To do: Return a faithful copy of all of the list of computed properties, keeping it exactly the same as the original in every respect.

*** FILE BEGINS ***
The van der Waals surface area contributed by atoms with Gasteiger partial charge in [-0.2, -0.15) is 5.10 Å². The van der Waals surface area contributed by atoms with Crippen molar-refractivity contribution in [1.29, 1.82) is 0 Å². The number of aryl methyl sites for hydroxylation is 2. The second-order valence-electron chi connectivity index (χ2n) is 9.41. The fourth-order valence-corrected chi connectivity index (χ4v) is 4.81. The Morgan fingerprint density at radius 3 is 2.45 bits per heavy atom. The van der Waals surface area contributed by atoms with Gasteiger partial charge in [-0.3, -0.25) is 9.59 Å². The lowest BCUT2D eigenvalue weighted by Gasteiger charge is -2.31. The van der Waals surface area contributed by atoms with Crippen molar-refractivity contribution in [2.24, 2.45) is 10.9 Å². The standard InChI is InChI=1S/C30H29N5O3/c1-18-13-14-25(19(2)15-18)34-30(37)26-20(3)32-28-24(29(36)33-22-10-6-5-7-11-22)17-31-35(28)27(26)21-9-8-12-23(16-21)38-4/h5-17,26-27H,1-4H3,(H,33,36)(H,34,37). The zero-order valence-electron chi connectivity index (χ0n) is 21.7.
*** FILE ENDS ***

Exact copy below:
The van der Waals surface area contributed by atoms with Gasteiger partial charge in [-0.2, -0.15) is 5.10 Å². The van der Waals surface area contributed by atoms with Crippen molar-refractivity contribution in [1.29, 1.82) is 0 Å². The number of aryl methyl sites for hydroxylation is 2. The second-order valence-electron chi connectivity index (χ2n) is 9.41. The fourth-order valence-corrected chi connectivity index (χ4v) is 4.81. The Morgan fingerprint density at radius 3 is 2.45 bits per heavy atom. The van der Waals surface area contributed by atoms with Gasteiger partial charge in [-0.3, -0.25) is 9.59 Å². The lowest BCUT2D eigenvalue weighted by Gasteiger charge is -2.31. The van der Waals surface area contributed by atoms with Crippen molar-refractivity contribution in [2.24, 2.45) is 10.9 Å². The standard InChI is InChI=1S/C30H29N5O3/c1-18-13-14-25(19(2)15-18)34-30(37)26-20(3)32-28-24(29(36)33-22-10-6-5-7-11-22)17-31-35(28)27(26)21-9-8-12-23(16-21)38-4/h5-17,26-27H,1-4H3,(H,33,36)(H,34,37). The zero-order valence-electron chi connectivity index (χ0n) is 21.7.